In conjunction with the Mazama Access Committee, Richard Bence has been creating a database of over 200 climbing areas in Oregon and southern Washington, of which only about a dozen have access issues. This database, available on the Section’s Web site, allows members to check for local access issues before climbing in an area. If members find problems with an area, they can report these through forms or e-mail that will update the Web site.

Thanks to the efforts of Jeff Alzner, the Oregon Section conducted an exchange with the Central Rockies Section. Jeff spoke in Fort Collins, Golden, and Boulder, raising funds for the Central Rockies Section with his K2000 and other Himalayan experiences. We then brought Mike Bearzi to Oregon to present his show on the first free ascent of Cerro Torre. This show was a great success, offering an awe-inspiring look at the legendary peaks of Patagonia from the ice cap. The Section raised nearly $2,500 for the Madrone Wall Preservation Committee and for a new rescue litter for Smith Rock State Park from these presentations Another entertaining evening event for our members featured a program by Andy Selters called Mountain Spirit.

There were several dinner gatherings of the Oregon Section during the year. A particularly enjoyable one was an informal planning meeting at Richard Bence’s home for all committee members. Tom Thrall hosted a dinner meeting in his hand-hewn Cascadian home deep in Oregon’s Coast Range. Tom shared his contributions to the new Sierra Club hiking guide, Neale Creamer told of his adventures in Canada, and John Harlin III gave a slideshow on Baffin Island. Doug Hutchinson and Matt Sullivan gave a talk on various peaks they have climbed and attempted in Canada, including Mt. Robson, in the last two years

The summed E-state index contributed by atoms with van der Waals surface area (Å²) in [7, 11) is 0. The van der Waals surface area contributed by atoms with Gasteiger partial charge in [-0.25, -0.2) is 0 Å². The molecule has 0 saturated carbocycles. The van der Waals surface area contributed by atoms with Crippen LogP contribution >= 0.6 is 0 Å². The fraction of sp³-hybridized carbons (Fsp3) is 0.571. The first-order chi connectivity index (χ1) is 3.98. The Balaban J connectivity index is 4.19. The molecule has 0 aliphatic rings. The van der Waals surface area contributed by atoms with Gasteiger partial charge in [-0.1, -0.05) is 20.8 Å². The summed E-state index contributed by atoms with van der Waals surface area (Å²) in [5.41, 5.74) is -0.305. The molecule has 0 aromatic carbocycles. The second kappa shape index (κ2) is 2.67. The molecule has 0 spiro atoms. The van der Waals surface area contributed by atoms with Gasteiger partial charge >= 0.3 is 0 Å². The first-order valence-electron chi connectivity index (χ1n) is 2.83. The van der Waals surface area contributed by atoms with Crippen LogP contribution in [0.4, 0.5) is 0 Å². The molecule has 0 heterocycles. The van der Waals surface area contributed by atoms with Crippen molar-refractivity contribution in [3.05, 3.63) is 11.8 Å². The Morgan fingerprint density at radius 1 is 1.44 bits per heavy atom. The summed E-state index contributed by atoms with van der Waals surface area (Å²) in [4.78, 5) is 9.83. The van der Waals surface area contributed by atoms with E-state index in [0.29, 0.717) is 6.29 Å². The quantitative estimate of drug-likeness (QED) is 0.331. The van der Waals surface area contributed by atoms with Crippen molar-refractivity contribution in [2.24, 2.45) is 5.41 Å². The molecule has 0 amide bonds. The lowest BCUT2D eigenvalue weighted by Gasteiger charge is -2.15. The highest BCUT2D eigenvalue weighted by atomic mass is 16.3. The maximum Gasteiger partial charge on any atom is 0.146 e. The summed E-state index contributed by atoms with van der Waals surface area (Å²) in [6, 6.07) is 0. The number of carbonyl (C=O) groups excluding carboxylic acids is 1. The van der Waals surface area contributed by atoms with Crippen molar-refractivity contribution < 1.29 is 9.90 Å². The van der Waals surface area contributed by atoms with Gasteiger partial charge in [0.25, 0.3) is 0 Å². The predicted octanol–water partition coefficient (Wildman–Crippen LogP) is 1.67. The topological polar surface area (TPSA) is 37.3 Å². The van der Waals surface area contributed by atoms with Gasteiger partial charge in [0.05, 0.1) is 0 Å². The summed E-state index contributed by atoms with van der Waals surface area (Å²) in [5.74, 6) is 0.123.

Many other events involving the Section ranged from crag gardening projects to Bob Speik’s consultations with state committees looking into providing interpretive kiosks at Smith Rock. Tom Bennett has been the source of a steady flow of news and events relating to climbing and climbing personalities visiting the Portland area. Jill Kellogg and Rick Bestwick were elected to the board of directors of Cascades Mountaineers, with Jill’s becoming president succeeding Bob Speik.

The Oregon Section is extremely proud of our Web site,, capably and creatively webmastered by Richard Bence. The Web site has many outstanding images and a wealth of information about Section activities and events, member profiles, general climbing and bouldering information, links, and much more. We encourage all of our members to contribute news of their activities and photos for inclusion on the site. The Web site is part of the Section’s concerted effort to be proactive with all climbers in the area, addressing issues of access; providing liason with land managers, public authorities, and other climbing groups in our area; and having events of interest to all climbers in general. The climbing culture in Oregon is rich and diverse, and we wish to be a rallying point for that diversity through the Section’s activism and participation in local issues and events.

Bob McGown, Chair